Tuesday, 28 February 2012

State of denial - Japan and war crimes

A Chinese-Japanese judo event due to have been held in the Chinese city of Nanjing has been cancelled following a Japanese politician’s denial of his country’s notorious ‘Rape of Nanjing’ in 1937.    The Mayor of Nagoya, Takashi Kawamura, said only "conventional acts of combat" had taken place.

Nanjing and Nagoya were twinned in 1978, but now the Chinese have suspended all exchanges between the two cities.    This is the latest in a series of remarks by leading Japanese politicians that indicate a reluctance to face up to the crimes committed by the country during World War Two.

The Japanese took Nanjing in December 1937.   Women and girls aged 10 to 80 were abducted for systematic rape and usually murder, civilians were shot down in the street, captured soldiers were burned alive or tied up and used for bayonet practice, or ripped to pieces by dogs.   Others were machine-gunned, beheaded, or buried alive.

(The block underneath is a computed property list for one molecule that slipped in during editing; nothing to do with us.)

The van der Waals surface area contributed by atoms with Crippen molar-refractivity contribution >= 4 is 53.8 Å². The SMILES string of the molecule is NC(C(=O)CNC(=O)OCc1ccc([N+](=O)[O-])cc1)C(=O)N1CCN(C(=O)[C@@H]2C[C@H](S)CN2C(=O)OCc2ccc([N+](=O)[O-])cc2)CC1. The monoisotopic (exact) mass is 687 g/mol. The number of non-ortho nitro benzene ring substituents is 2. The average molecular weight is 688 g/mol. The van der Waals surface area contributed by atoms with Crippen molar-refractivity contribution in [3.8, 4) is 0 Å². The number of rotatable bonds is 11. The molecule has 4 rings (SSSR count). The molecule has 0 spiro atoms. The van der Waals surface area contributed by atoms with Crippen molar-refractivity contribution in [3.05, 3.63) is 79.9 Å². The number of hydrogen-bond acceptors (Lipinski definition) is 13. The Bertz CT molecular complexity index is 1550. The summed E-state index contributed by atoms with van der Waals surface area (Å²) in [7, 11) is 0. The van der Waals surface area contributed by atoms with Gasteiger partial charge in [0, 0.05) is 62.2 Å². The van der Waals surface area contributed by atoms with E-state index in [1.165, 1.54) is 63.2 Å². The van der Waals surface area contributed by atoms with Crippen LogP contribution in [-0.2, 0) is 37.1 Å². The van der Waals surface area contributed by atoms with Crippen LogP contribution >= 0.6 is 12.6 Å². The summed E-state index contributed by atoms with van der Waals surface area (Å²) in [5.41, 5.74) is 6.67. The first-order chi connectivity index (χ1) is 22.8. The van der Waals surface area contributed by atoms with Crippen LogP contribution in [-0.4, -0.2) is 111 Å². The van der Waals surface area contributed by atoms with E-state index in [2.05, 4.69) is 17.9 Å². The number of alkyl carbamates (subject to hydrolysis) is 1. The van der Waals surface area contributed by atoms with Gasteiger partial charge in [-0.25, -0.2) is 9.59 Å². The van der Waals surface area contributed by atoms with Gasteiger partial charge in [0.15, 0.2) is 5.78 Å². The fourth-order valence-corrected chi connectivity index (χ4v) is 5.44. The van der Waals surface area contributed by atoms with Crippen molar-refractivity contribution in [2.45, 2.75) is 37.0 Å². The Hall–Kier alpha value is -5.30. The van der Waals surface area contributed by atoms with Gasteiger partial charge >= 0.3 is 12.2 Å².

In just a few weeks in December 1937 and January 1938, the International Military Tribunal of the Far East, reckoned the Japanese killed more than 260,000 non-combatants in the city, though some believe the real number was 350,000.   For the full story, see A Disastrous History of the World.

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